Malaysia is seeking investments in high technology in line with the country’s goal to provide high income for its people, the country’s Prime Minister stated.
The investments, he said, were necessary to boost the country’s growth. Malaysia is a business-friendly nation and is ready to fine-tune its policies to accommodate investors.
He expressed confidence that British investors would find Malaysia a comfortable investment destination.
The Prime Minister stated that Malaysians were better trained and many were university graduates.
We cannot expect them to do manual work assembling things like we used to. We need them to be engineers who work with new equipment and machinery, and who would be familiar with the need to maintain and repair machines.
Malaysia welcomes high-tech industries into Malaysia with the accompanying high income for its citizens. Currently, the nations are receiving foreign direct investment and have acquired foreign technologies as well.
The Government is looking into methods for securing more information technology and how to exploit new businesses and methods to develop the country.
Speaking at a roundtable meeting with the British business community organised by the Malaysian Investment Development Authority (MIDA) and Malaysia External Trade Development Corporation, the Prime Minister noted that highlighted how Malaysia has shifted its focus from the West to the East, and the fear of marginalisation of smaller countries by bigger nations.
Malaysia also researching FinTech
Another recent report notes that FinTech changes the way institutions provide financial services.
With Malaysia rapidly transforming its processes so as to meet the challenges of a digital era, FinTech is paramount.
The article quoted the Governor of the Malaysian central bank who said that technology could present significant opportunities to reduce the cost of financial intermediation and expand access. The bank sees fintech as a means to enhance competition, increase productivity and fundamentally change the way institutions provide financial services.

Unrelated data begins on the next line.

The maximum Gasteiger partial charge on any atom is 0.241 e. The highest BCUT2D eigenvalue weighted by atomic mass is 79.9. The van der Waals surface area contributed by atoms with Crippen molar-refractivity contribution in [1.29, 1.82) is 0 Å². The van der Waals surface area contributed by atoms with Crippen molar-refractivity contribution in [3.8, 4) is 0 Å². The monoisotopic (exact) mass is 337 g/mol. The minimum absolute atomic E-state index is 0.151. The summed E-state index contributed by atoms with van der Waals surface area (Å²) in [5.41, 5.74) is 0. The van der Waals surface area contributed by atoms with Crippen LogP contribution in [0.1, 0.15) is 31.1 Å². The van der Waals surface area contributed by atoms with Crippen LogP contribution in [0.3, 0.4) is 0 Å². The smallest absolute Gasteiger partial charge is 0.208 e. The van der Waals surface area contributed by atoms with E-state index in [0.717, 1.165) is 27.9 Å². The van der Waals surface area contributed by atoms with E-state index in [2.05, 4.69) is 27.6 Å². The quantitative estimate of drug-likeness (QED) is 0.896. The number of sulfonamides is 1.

The integration of social finance into religious financial services encourages wealth distribution among society to achieve greater balance between wealth creation and wealth sharing.
Ultimately, FinTech in Malaysia should be harnessed to offer inclusive, sustainable and relevant financial products and services to serve the needs of all.
It is important to note, however, that there is a need to be cognizant of the potential risks associated with technology. This will be especially important as FinTech and big tech firms become more prominent in the financial system.
Such firms could pose system-wide vulnerabilities that can amplify shocks to the financial system and cause financial and economic instability.
The government remains committed to procuring high-tech investments
However, despite these concerns, the Malaysian Government will continue seeking high-tech foreign investments.
According to an article, Malaysia remains committed to high-end manufacturing and industrialisation by identifying strategic partners that will help make this country a preferred destination for the high-tech industry players.
The Communication and Multimedia Minister stated that in order to do so, Malaysia must ramp up its efforts to attract research and development (R&D)-intensive foreign direct investments into the country.
This included offering incentives to entice global information technology players to bring revolutionary technology to Malaysia, while at the same time encouraging local small and medium enterprises (SMEs) to invest in R&D and automation, he said at the launch of Dell Digital Labs, here today.
The government was also committed to taking the necessary steps to facilitate and advance the digital agenda.
However, the responsibility to grow and nurture the technology industry should be shouldered by all relevant parties working together to create a vibrant and sustainable ecosystem, not just by one ministry.